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Observation, Reporting, and Documentation Unit 8.

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Presentation on theme: "Observation, Reporting, and Documentation Unit 8."— Presentation transcript:

1 Observation, Reporting, and Documentation Unit 8

2 Nursing Process Steps of Nursing Process:Steps of Nursing Process: AssessmentAssessment PlanningPlanning ImplementationImplementation EvaluationEvaluation

3 Nursing Process Assessment: learning about the patientAssessment: learning about the patient Nursing assistant actions include:Nursing assistant actions include: Observing carefully during admission processObserving carefully during admission process Listening carefully to what the patient and family sayListening carefully to what the patient and family say Measuring vital signsMeasuring vital signs Reporting findings to the nurseReporting findings to the nurse

4 Nursing Process Assessment: learning about the patientAssessment: learning about the patient Nursing assistant actions include:Nursing assistant actions include: Reporting changes in the patient’s condition, response, and behavior promptlyReporting changes in the patient’s condition, response, and behavior promptly If permitted, charting or documentingIf permitted, charting or documenting Charting: vital signs, intake/output (objective)Charting: vital signs, intake/output (objective) Documenting: observations (subjective/objective)Documenting: observations (subjective/objective)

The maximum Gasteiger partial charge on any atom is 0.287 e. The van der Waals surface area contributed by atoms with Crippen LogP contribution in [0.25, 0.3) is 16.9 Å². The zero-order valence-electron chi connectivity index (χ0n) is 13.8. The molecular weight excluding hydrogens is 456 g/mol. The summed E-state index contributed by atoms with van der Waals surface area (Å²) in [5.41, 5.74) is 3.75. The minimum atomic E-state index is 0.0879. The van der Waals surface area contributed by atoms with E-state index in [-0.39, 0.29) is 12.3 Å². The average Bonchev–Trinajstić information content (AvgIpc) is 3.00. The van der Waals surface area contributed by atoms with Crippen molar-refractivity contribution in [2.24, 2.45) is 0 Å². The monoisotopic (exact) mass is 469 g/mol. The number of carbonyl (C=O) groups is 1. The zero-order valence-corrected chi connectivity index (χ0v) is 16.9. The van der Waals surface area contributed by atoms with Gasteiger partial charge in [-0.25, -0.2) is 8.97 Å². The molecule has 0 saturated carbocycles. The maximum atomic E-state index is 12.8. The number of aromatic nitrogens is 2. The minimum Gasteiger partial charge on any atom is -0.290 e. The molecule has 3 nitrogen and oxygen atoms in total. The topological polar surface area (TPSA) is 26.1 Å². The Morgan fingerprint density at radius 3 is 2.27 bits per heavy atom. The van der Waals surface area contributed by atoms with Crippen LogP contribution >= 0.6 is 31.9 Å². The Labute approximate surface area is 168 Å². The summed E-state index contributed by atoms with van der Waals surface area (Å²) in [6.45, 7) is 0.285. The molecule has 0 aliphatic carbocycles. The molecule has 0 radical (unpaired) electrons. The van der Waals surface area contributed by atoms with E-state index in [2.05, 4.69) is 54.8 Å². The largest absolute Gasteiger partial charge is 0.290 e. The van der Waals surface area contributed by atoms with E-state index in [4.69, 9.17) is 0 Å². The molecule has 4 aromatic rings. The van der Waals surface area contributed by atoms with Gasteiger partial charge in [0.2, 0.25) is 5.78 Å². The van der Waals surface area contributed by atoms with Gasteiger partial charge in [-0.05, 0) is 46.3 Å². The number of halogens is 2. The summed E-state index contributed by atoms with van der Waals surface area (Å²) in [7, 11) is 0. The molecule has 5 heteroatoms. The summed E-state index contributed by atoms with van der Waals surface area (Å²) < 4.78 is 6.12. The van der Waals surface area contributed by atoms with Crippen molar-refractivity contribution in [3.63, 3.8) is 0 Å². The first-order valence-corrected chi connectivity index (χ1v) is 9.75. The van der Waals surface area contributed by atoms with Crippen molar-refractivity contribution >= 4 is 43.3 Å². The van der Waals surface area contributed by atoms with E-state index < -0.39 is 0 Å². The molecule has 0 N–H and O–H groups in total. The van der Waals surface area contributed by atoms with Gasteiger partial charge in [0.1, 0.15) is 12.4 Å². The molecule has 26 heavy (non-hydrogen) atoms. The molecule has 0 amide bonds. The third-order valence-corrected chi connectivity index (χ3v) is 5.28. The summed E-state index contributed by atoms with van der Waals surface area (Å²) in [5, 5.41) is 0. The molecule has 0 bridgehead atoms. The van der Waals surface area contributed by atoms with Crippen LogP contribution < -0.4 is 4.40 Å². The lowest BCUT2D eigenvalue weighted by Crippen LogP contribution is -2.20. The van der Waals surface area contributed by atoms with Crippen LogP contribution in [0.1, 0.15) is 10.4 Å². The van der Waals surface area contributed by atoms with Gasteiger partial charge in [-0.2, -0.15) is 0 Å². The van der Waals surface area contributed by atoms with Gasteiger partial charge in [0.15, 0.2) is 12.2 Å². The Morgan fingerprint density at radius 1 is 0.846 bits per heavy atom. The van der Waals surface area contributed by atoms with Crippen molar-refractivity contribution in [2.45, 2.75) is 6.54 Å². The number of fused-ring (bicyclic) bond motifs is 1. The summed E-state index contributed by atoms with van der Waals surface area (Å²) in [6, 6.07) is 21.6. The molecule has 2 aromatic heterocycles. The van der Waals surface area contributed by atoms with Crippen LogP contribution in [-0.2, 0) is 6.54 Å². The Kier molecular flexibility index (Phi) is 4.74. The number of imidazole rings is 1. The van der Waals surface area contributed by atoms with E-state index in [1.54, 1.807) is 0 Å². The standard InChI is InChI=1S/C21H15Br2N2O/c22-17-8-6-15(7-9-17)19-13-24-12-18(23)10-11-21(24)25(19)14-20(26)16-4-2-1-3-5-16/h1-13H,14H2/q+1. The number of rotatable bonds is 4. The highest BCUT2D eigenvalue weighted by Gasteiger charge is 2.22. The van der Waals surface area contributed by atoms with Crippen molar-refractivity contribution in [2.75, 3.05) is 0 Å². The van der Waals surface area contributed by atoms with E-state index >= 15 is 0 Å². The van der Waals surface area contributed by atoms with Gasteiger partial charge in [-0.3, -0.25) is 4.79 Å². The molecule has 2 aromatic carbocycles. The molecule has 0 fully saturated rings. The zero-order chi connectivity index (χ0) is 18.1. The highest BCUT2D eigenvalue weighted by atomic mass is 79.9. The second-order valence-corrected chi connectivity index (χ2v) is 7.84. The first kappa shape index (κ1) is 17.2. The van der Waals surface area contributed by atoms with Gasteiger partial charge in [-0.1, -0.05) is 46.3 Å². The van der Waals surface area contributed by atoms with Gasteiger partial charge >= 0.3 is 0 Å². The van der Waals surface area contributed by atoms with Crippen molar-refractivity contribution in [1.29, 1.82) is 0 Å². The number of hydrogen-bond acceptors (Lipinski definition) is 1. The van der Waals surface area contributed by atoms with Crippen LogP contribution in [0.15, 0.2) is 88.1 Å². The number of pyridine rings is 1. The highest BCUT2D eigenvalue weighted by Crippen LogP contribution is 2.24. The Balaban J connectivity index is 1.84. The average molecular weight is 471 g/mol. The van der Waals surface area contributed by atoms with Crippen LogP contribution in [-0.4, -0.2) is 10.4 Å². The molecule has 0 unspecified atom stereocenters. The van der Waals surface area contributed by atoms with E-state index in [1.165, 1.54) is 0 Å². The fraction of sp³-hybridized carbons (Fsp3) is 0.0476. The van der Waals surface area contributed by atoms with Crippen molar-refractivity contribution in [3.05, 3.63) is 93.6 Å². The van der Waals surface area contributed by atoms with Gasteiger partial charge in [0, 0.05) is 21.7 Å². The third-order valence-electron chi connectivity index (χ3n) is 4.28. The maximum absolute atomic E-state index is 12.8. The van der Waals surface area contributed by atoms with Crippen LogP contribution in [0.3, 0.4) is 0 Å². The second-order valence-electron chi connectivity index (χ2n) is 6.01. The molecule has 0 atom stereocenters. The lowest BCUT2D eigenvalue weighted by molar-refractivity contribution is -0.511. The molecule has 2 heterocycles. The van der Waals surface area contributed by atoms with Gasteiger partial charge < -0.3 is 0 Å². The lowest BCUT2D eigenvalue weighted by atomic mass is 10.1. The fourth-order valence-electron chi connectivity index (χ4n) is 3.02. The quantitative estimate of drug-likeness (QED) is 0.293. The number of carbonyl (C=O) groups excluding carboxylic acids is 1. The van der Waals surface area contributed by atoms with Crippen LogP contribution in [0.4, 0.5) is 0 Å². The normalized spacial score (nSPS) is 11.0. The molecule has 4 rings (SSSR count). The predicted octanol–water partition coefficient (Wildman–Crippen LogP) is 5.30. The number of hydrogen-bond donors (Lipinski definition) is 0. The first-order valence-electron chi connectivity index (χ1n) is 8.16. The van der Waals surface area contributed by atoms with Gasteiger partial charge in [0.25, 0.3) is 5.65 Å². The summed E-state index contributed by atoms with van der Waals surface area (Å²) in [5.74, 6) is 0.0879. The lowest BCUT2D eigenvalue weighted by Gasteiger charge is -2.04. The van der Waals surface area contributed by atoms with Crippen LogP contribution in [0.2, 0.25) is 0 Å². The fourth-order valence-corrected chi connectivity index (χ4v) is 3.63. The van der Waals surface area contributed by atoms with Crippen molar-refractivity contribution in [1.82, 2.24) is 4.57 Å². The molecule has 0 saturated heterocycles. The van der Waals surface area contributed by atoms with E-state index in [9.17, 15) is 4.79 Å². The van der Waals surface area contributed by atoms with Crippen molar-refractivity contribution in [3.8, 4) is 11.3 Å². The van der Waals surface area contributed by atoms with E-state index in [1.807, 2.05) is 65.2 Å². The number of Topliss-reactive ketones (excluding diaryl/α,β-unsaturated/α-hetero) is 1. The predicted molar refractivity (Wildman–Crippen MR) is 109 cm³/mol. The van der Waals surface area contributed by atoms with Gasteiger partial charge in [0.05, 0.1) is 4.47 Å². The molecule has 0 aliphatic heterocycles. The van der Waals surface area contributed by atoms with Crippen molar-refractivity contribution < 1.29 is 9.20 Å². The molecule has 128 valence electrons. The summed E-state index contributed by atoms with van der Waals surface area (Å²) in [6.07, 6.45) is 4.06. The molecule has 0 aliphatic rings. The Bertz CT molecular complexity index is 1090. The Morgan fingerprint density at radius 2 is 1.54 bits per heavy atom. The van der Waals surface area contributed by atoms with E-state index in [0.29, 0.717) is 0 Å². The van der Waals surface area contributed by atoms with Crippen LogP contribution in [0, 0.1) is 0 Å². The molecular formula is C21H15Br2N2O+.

5 Nursing Process Planning: preparing the nursing planPlanning: preparing the nursing plan Nursing assistant actions include:Nursing assistant actions include: Being informed of, and following the nursing care planBeing informed of, and following the nursing care plan Participating in the planning conferenceParticipating in the planning conference Contributing information and observations that will help the team develop a planContributing information and observations that will help the team develop a plan

6 Nursing Process Implementation: seeing that the care plan is followedImplementation: seeing that the care plan is followed Nursing assistant actions include:Nursing assistant actions include: Carrying out assignments correctlyCarrying out assignments correctly Being willing to cooperate and help other team membersBeing willing to cooperate and help other team members

7 Nursing Process Evaluation: determine how well care plan goals have been metEvaluation: determine how well care plan goals have been met Nursing assistant actions include:Nursing assistant actions include: Reporting your observationsReporting your observations Inform the nurse if an approach cannot be implementedInform the nurse if an approach cannot be implemented Informing the nurse if the patient has problems with a listed approachInforming the nurse if the patient has problems with a listed approach

8 Making Observations Observing is an important part of the nursing assistant's job, which includes:Observing is an important part of the nursing assistant's job, which includes: Using all of your senses when making observationsUsing all of your senses when making observations Noting anything unusual or extraordinaryNoting anything unusual or extraordinary Reporting your observations to your team leader in an accurate, timely mannerReporting your observations to your team leader in an accurate, timely manner